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👎🏼 GL Homes: Commissioners vote no
We ride at dawn! For you, suspenseful GL Homes vote; Century Village intrigue; North Palm Beach pushes back; pet quiz!; and the Boca Raton man who gave us Big Data.
Today’s newsletter is a 6-minute read.
🏘️ GL Homes’ all wet sweetener
Builder GL Homes laid out a series of sweeteners to persuade county commissioners to support a land swap that would move about 1,280 proposed homes from the central-north portion of the county to south county.
One of the most persuasive sweeteners: a water resource project that promised environmental benefits for West Palm Beach and north county.
Sweeteners are important because GL is asking the county in a final hearing today to reverse its public commitment to preserve farmland in south county’s Agricultural Reserve under rules enacted in 1995. Instead, GL would preserve land west of Royal Palm Beach and The Acreage.
But environmentalists who oppose the land swap are critical of the water project because it’s an unknown, dropped without coordination or independent scrutiny into a complex web of north county water projects.
GL, however, has gone so far as to submit the project for review to the South Florida Water Management District, Stet has learned. The homebuilder withdrew initial consideration for a conceptual permit in July but came back seeking a construction permit in August.
“The proposed Water Resource Project will have significant regional benefits to water quality, water storage and delivery to regional ecosystems,” GL consultant Mock Roos wrote in response to questions from water managers.
Yes, but: Still unresolved, wrote the county’s water resources manager, Paul Linton, are questions of ownership, costs, operations and “the timing and potential for integration into a larger, more meaningful regional water resources project.”
What to watch for today: While county commissioners voted 5-2 in May to give their initial blessing to the land swap, the final vote is today. Lobbying for and against has been intense. Watch how details about the water project affect two commissioners, Mack Bernard and Gregg Weiss. Both represent areas that might benefit from the water project. If they switch their votes to no, the land swap fails 4-3.
EDITOR’S NOTE on Tuesday night: That’s precisely what happened. At 8:43 pm Tuesday, nearly 12 hours after the meeting began, Weiss and Bernard joined Marci Woodward and Maria Sachs in voting against the project. It failed 4-3.
Of note: While GL Homes initially valued the water project at $150 million, a detailed accounting in May put it far lower: $100 million for all the land that would be preserved, of which half would go toward the water project, and $15 million to build and equip the 4-foot-deep reservoir.
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💰Flipping out in Century Village
With news reports of Century Village overrun by out-of-town and institutional investors, we wanted to know: Who is doing the buying?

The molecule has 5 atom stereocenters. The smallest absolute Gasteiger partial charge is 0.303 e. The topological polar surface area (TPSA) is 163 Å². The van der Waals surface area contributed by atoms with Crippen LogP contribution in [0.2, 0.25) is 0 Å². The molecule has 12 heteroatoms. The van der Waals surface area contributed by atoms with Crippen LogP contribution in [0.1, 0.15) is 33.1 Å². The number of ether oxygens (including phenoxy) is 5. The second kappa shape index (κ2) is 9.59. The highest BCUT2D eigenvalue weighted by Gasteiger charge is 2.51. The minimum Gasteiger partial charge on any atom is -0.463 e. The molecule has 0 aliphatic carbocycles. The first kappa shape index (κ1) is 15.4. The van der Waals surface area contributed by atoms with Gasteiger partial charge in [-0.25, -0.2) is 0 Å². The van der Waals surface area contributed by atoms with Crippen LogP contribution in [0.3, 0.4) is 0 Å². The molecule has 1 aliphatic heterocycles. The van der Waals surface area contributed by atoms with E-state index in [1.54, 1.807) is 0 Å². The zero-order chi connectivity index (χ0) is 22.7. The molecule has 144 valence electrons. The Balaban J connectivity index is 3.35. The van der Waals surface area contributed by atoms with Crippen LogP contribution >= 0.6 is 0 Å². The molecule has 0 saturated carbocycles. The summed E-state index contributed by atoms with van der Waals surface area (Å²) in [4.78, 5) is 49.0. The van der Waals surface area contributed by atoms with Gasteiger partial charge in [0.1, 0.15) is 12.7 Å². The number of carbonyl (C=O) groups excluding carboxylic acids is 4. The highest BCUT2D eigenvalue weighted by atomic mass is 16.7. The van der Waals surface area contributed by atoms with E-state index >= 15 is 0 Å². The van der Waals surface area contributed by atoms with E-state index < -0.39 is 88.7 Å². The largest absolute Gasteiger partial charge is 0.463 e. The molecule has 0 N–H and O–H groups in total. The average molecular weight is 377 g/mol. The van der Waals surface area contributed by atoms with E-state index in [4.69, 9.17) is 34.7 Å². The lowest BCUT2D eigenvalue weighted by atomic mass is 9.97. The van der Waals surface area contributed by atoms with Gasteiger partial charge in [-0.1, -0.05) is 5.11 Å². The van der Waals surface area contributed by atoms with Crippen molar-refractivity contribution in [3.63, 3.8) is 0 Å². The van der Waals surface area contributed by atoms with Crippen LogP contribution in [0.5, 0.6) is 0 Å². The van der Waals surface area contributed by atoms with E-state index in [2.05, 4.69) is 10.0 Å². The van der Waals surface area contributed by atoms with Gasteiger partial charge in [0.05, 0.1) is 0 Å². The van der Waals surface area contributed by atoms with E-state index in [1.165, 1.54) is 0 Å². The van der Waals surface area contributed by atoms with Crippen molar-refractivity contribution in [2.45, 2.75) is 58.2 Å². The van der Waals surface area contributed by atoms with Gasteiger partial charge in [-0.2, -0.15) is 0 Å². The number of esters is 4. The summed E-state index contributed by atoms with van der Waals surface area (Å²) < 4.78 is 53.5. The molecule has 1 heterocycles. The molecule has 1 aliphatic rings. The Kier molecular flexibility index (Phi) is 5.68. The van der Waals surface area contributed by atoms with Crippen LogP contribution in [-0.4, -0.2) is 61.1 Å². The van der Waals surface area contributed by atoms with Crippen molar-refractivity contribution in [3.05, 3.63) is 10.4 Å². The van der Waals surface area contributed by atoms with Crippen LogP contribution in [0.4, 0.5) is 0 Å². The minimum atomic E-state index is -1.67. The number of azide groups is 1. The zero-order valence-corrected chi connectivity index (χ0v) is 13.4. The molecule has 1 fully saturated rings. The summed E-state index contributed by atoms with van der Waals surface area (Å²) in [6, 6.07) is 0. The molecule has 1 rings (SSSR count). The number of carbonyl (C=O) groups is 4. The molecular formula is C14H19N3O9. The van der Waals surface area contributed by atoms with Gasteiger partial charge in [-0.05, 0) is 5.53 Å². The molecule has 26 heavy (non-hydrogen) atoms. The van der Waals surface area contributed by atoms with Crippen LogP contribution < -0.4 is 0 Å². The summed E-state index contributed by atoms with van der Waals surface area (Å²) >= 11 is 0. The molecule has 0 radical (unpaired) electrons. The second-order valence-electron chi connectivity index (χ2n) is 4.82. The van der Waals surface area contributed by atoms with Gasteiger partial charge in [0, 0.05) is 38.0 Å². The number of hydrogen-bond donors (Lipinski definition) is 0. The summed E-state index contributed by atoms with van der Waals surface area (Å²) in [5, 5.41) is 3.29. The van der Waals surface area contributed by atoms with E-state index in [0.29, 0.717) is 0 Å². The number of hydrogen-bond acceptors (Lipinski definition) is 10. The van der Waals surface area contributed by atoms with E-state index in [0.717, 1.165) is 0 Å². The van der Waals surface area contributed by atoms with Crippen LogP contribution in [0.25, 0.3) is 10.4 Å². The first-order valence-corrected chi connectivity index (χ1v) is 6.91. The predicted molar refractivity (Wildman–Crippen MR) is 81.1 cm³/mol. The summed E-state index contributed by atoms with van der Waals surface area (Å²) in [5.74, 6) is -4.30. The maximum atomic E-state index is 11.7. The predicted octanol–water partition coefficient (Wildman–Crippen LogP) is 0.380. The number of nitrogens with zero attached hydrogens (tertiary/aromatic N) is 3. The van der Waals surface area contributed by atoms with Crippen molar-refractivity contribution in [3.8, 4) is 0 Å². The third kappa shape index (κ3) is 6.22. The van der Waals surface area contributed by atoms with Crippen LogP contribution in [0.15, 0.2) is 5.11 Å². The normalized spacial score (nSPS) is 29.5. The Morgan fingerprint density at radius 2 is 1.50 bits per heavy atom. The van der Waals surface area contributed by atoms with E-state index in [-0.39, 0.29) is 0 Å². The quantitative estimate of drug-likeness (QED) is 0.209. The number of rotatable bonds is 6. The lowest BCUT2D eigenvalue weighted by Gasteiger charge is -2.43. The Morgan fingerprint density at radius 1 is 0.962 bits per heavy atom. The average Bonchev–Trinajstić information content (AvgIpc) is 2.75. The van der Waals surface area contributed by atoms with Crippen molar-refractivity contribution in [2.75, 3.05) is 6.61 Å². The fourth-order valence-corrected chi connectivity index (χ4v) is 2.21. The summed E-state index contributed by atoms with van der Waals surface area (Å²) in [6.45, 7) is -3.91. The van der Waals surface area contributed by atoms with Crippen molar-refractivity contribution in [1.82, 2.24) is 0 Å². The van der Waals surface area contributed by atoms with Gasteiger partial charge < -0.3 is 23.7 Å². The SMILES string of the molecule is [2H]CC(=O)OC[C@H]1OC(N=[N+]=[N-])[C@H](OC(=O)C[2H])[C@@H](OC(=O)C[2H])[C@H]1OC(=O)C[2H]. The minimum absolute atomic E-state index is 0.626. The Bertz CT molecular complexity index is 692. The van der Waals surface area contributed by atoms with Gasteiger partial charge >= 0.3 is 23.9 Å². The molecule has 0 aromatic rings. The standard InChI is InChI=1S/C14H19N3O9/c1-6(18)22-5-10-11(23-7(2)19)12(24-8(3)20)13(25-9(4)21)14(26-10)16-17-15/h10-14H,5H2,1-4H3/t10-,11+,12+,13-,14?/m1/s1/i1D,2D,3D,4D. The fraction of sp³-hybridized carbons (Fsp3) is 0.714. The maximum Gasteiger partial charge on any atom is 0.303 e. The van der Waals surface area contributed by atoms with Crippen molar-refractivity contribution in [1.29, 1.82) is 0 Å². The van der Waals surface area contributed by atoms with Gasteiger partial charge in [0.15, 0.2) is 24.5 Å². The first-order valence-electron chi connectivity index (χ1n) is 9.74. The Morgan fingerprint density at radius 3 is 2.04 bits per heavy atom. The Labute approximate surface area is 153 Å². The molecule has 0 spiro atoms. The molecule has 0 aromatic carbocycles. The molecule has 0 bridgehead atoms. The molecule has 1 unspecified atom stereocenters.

What we found in the sprawling 55-plus community of smallish older condos was a throwback to red-hot sales patterns last seen in the 2008 real estate bubble-and-bust: Rapid resales, all-cash deals, inflation-fueled pricing.
Even by the standards of ballooning sale prices countywide, the numbers could be breathtaking: A 680-square-foot condo bought for $36,000 in 2021 was sold a year later to a Connecticut trust for $125,000 and six months after that to a Palm Beach Gardens trust for $140,000.
Not to be outdone, a West Palm businessman picked up a 615-square-foot unit in May for $8,500 before selling it 60 days later to a Miami firm for $78,000.
The bottom line: In just 11 months ending in September, at least 520 Century Village condos changed hands. Twenty sold twice. Sales rang up to more than $68 million.
Just one Miami businessman’s cluster of companies accounted for roughly $1.7 million in condo buys and sales beginning in 2021, many of them cash deals.
Likely snowbirds abounded. Most buyers paying $200,000 or more in the last year are individuals or couples living in Brooklyn.
The worry: Trouble with absentee landlords, growing rentals and outside investors have dogged the community since at least 2015.
That year, Century Village founder H. Irwin Levy threatened legal action to keep an investor from forcing elderly residents to sell.
Yes, but: Not all investors are coming from the outside. A Miami corporation made $22,000 on the sale of a condo in 2022 after holding it 13 months. The buyer, a long-time Century Village resident, did even better: The 63-year-old widow sold it seven months later for a $52,000 profit.
✍🏼 Redrawing town lines
Palm Beach Gardens’ massive proposed annexation is galvanizing neighboring towns to pursue annexations of their own.
The city’s plan announced Sept. 19 to annex five areas east of Interstate 95 with more than 8,000 residents didn’t sit well with some North Palm Beach council members.